Symmetry is intimately related to the idea of invariance, the persistence of something amidst change (e.g., changes in time, space, or perspective). This is also one meaning of objectivity. Thus, symmetry is a key to understanding the objective world, as is well known in physics. The basic idea here is not confined to the esoteric realms of theoretical physics. It can be seen in our everyday experience, if we just look at it right.
Consider a child’s visual experience of a wooden block, i.e., a cube. As the child turns it around and looks at it from different perspectives, the visual appearance changes. The shape of the image changes depending on which side is facing the child. Never does the child see the entire block at once (one side is always hidden, facing away). Yet, the child learns to correlate all these different 2D visual images, abstracting from them a 3D object that persists. This object, however, is not itself experienced. It is conceptually constructed and posited as existing “behind” the variety of 2D visual appearances in experience. At the heart of this connection between the multitude of appearances and the invariant reality behind them is the principle of symmetry.
Put simply, symmetry is an invariance amidst change. More precisely, consider something X (e.g., a set of two points in the plane) and a transformation R that changes X to X’ (e.g., a rotation of the plane). Now suppose we have abstracted a feature D that can be defined for both X and X’ (e.g, the Euclidean distance between points). Then we say that D is a symmetry of R if D is invariant with respect to the transformation R (e.g., distance is a symmetry of rotation if distance is unchanged when the plane is rotated). So, although rotations of the plane change the positions of points, the distances between those points are not changed. We can also express this in terms of a rotation of the coordinate system: although the coordinates of points change when the frame of reference (or perspective) is rotated, the distance between two points remains the same. Thus, the distance is an “objective feature” that persists amidst changes in perspective, while the coordinates are “mere appearances” that depend on the perspective and are not objective.
In physics, Noether’s theorem establishes a correspondence between symmetries in the dynamical laws of a system and conserved quantities (i.e., invariant features of the system). For example, if the laws are rotationally symmetric, then angular momentum is conserved. Simply put, Noether’s theorem relates the objective dynamical features D of a system to the transformations R of its dynamical laws that leave the laws unchanged, i.e., that represent mere changes in perspective and not real changes.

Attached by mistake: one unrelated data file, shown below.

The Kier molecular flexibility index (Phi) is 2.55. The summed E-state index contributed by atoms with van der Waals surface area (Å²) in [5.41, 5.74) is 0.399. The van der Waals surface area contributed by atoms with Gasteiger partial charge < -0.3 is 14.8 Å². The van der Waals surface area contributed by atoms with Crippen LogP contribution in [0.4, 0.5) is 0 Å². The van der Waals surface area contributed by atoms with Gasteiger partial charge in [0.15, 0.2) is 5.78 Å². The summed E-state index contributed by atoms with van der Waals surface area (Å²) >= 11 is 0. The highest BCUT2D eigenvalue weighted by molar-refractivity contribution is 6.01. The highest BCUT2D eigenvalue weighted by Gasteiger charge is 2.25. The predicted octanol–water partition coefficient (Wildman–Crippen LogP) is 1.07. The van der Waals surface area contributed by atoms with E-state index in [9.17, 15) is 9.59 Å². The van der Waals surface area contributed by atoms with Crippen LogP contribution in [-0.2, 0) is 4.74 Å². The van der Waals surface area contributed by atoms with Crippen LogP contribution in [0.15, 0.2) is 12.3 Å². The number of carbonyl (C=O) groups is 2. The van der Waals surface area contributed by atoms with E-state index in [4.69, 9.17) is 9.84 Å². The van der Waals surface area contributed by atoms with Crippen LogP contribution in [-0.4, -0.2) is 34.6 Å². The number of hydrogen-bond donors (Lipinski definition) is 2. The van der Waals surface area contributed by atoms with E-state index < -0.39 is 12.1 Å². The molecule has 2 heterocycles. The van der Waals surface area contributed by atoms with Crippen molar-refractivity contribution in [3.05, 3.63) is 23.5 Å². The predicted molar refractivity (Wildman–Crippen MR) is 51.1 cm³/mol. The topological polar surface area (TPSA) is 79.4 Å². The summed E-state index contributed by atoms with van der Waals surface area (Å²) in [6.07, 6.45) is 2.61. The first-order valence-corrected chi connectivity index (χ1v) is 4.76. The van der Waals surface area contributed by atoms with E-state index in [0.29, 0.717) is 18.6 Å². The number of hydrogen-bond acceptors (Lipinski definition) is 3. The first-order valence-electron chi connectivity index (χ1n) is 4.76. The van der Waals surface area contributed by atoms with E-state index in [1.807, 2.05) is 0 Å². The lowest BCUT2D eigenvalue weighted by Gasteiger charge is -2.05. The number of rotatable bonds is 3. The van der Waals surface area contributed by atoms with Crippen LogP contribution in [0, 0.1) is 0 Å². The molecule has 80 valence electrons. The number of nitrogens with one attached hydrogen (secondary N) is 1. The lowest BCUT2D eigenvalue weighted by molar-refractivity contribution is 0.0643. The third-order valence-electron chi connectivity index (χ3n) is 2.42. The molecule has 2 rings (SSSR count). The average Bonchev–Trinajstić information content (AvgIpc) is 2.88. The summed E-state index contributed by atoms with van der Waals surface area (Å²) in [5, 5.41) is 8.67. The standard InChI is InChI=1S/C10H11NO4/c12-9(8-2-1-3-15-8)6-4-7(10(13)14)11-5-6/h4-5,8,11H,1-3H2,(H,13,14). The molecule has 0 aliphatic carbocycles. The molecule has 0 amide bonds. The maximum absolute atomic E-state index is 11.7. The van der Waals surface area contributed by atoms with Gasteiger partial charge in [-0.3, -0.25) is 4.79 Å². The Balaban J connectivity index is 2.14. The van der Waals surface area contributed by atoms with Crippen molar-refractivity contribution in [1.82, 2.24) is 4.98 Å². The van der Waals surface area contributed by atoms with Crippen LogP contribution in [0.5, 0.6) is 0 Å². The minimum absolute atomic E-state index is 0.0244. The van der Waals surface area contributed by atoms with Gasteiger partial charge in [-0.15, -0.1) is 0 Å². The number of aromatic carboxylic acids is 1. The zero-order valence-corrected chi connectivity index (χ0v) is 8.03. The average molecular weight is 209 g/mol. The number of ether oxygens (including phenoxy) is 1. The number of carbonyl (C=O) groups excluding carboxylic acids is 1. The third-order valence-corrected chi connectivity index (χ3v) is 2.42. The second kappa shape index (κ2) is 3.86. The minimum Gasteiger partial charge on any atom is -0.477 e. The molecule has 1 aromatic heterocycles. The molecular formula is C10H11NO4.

In mathematics, Felix Klein’s Erlangen program characterizes different geometries by their corresponding symmetry groups. Euclidean geometry, for example, corresponds to the group of rotations, reflections, and translations because the geometric features that characterize Euclidean geometry (e.g., distances and angles) are invariant under those transformations. Different geometries can then be related to each other by relating their corresponding symmetry groups. For example, projective geometry has a larger group of symmetries, and it has fewer invariant features (e.g, cross-ratio, incidence, tangency, colinearity, but not distances or angles). The symmetry transformations correspond to changes in appearance due to change in perspective rather than change in something objectively real. This is why the larger symmetry group corresponds to fewer objective features. As physics moves towards higher symmetry, objectivity dissolves until it vanishes in the limit of perfect symmetry where everything is seen as a hierarchy of symmetry groups corresponding to successively deeper levels of perspectives.
Consider a set X and the group G of all possible transformations of X to itself (i.e., the group of automorphisms of X). One feature of X that is symmetric under all the transformations of G is the size, or cardinality, of X. Most often, though, the more interesting features of X are not symmetric under G, but are symmetric under some subgroup of G. For example, if X is the real number line then the Euclidean distance between two points is invariant under the Euclidean group E(1) of translations and reflections, but is not invariant under scalar multiplication. E(1) is a subgroup of G that corresponds to the merely apparent transformations of perspective, the transformations that do not change anything real. The factor group G/E(1) represents the transformations that are regarded as objectively real, factoring out all the merely apparent transformations of the symmetry group E(1). These real transformations effectively define what it means for objects to undergo objective changes, i.e., to change from one object to a different object. The identity element of G/E(1) corresponds to the transformations of perspective that do not change the identity of objects.
Let’s reconsider now the example of the child and the block. Although the child does not know abstract mathematics, the different perspectives on the block are understood as transformations of a symmetry group E(3) with corresponding invariants of distances and angles. Because no other transformations are experienced except for those in the group E(3), the child posits a real (i.e., invariant) object existing in a 3D world with a constant identity amidst the changes in perspective. This is how symmetry and invariance is implicitly built into the very roots of our experience of an objective world.